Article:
The damaging decline of our environment is undoubtedly a pressing concern. The rise in pollution, excess use of energy and our reliance on non-recyclable materials are just the tip of the proverbial iceberg. Whilst positive changes are being made, including supermarkets cutting down the use of plastic bags and the EU’s ban on non-biodegradable products, one area that’s often overlooked is the impact office buildings have on the environment.
According to the Carbon Trust non-domestic and commercial buildings account for 18% of the UK’s carbon emissions. It’s a staggering figure, and while many of us are rightly concerned, the challenge is often viewed as too large, too complex, and if we’re honest, too inconvenient to fundamentally change the day-to-day actions that can negatively impact the world around us.
However, facility managers can implement a variety of small, yet significant changes that can effectively make their buildings more environmentally friendly.
Table of Contents
Energy efficient lighting
Lighting is essential for an office building – and often overused. The simple act of changing traditional incandescent bulbs to a more energy efficient alternative, has the potential to save both energy consumption, and money. Some of the more energy efficient lighting options include:
- Halogen incandescents bulbs – using approximately 20-30% less energy
- Compact fluorescent lamps (CFLs) – using approximately 60-80% less energy
- Light-emitting diodes (LEDs) – using approximately 90% less energy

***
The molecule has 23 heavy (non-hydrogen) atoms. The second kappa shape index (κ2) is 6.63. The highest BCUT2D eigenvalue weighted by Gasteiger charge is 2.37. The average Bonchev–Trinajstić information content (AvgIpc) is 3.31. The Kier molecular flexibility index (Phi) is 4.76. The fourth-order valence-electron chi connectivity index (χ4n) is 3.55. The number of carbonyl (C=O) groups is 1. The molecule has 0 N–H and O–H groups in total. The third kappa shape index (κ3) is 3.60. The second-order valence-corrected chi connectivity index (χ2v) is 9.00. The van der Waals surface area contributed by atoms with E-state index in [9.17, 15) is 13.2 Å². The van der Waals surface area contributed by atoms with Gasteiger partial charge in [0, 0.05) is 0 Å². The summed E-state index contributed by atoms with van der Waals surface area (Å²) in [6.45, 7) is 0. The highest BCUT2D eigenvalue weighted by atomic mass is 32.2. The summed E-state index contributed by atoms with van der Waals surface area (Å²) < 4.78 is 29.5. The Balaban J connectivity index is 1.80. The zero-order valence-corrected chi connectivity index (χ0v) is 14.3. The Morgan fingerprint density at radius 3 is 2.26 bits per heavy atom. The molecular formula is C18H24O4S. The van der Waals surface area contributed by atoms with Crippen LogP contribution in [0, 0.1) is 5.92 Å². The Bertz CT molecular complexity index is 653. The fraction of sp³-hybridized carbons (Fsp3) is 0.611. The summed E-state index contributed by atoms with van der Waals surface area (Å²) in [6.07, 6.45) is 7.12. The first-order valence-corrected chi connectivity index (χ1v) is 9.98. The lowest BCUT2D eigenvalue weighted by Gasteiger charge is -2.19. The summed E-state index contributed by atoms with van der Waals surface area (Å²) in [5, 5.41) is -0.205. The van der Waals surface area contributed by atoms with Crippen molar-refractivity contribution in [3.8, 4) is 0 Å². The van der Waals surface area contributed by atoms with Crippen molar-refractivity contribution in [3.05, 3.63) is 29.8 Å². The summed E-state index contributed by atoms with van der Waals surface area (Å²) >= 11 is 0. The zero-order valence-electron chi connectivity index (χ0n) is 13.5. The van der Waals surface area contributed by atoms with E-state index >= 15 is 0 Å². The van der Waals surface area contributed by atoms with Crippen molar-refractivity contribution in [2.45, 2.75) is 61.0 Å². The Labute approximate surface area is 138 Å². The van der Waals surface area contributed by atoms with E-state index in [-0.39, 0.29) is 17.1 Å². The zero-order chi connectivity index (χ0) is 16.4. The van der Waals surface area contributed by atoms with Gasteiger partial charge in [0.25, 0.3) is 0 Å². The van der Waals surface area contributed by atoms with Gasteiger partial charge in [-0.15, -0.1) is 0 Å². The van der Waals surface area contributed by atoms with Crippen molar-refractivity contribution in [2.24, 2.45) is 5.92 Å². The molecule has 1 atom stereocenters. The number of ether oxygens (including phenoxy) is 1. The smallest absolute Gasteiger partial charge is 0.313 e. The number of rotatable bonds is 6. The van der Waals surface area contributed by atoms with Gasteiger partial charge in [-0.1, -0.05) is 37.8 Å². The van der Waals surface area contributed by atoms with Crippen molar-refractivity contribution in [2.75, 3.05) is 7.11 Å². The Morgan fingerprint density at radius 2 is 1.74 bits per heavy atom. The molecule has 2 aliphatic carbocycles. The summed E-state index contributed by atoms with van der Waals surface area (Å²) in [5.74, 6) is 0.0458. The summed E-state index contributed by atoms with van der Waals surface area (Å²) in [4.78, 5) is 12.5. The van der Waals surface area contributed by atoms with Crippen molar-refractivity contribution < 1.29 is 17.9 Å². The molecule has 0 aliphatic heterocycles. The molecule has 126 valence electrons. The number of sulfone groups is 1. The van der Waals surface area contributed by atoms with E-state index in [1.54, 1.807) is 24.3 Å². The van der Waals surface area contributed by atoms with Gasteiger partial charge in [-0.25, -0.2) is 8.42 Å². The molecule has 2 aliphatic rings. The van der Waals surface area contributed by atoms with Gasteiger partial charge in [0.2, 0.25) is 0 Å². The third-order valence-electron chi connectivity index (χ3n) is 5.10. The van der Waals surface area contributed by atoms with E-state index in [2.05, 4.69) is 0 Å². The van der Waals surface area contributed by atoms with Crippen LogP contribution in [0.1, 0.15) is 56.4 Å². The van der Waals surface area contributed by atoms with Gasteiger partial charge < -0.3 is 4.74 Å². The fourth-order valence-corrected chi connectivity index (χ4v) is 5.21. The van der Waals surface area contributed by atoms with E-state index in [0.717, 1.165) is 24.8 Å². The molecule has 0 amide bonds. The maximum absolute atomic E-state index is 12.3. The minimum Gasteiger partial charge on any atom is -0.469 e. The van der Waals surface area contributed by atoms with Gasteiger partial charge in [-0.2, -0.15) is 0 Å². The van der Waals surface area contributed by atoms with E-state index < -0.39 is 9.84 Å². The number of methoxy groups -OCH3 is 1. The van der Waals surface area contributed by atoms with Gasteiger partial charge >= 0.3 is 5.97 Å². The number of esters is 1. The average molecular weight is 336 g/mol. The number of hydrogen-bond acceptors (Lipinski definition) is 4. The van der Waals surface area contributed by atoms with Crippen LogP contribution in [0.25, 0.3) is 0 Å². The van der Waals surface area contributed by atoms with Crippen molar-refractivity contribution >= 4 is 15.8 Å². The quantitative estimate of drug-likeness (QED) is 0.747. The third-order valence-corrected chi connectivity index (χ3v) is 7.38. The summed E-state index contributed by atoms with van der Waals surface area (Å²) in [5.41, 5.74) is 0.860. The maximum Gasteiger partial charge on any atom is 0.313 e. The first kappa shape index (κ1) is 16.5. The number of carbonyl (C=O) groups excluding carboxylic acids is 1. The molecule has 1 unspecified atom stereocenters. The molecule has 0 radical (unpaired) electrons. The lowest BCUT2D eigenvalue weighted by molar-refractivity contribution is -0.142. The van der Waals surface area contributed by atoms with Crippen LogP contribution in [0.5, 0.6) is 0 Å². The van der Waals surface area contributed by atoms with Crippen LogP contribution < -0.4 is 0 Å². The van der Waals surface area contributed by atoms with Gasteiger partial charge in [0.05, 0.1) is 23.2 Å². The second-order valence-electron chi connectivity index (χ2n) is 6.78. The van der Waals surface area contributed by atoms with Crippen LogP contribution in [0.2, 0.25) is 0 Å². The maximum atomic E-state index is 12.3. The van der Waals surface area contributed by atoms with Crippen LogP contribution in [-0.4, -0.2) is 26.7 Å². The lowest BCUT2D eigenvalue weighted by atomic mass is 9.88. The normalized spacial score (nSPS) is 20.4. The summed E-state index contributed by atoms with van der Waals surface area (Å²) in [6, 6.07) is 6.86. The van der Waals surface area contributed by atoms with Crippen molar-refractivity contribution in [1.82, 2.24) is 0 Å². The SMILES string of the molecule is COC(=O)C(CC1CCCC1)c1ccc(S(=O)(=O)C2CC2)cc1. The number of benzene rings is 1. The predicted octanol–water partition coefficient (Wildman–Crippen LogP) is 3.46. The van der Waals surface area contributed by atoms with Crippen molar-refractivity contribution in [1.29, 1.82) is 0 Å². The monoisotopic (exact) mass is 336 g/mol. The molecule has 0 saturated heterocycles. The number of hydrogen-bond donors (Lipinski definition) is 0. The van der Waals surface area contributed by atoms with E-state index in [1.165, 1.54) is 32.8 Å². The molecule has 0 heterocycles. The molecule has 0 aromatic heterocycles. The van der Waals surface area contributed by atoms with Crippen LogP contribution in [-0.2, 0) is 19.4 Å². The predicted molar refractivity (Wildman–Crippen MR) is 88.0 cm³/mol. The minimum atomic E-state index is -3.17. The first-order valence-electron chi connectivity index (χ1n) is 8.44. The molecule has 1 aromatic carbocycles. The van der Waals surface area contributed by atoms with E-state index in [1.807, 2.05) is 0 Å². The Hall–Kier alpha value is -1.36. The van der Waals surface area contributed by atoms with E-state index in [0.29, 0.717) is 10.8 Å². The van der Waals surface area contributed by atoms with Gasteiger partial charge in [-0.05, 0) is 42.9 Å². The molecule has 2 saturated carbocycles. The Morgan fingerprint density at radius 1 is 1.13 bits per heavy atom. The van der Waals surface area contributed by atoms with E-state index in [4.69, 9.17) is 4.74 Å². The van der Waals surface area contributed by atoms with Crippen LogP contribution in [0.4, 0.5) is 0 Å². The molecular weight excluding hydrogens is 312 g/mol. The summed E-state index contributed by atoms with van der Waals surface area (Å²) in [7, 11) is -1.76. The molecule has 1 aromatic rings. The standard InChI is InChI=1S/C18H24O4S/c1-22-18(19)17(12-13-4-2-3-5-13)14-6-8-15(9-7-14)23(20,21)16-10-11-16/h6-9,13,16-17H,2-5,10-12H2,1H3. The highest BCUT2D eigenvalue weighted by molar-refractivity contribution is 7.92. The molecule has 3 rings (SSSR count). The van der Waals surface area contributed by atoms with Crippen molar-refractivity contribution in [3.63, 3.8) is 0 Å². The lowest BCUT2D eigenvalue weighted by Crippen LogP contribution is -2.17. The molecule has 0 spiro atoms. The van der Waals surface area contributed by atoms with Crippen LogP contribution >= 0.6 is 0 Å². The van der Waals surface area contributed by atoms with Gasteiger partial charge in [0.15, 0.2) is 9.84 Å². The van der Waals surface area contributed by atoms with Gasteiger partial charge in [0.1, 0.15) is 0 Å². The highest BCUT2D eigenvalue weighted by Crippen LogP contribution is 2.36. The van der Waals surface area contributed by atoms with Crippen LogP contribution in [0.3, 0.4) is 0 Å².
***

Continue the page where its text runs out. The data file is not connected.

It’s also important to ensure all the lights are switched off after use, and for large facilities where a manual process isn’t feasible, simple lighting sensors that turn off the lights automatically can be a sensible first start. While budgetary restraints may make it difficult to install sensors in every room, by starting with rooms that are frequently unoccupied (and that often have their lights left on) you can start to minimize the impact of continually lighting low traffic areas.
From 2016 to 2017, electricity generated by renewable energy sources increased by 5%, but primarily as a result of large, government funded initiatives. The next logical progression is how we adopt the technology and apply it on a smaller scale, with buildings generating enough energy so that they’re relatively self reliant.
In a positive step, the UK’s first energy-positive classroom, designed with research expertise from Swansea University, generated more than one and a half times the energy it consumed, according to data from its first year of operation. The next phase of their research is to use similar construction methods, before applying the technology to an office building. Dubbed the ‘Active Office’, it will use a range of innovative technologies that will enable it to generate, store and release solar energy in one integrated system.
While large scale adoption is still some years off, the point is that solar technology has come a long way in recent years, and while it would be great if every office building produced 100% of its own energy requirements, solar power can make a significant impact. Photovoltaic cells can also be installed in a variety of ways, including rooftops, building’s facade, or even installed in transparent modules in windows and skylights.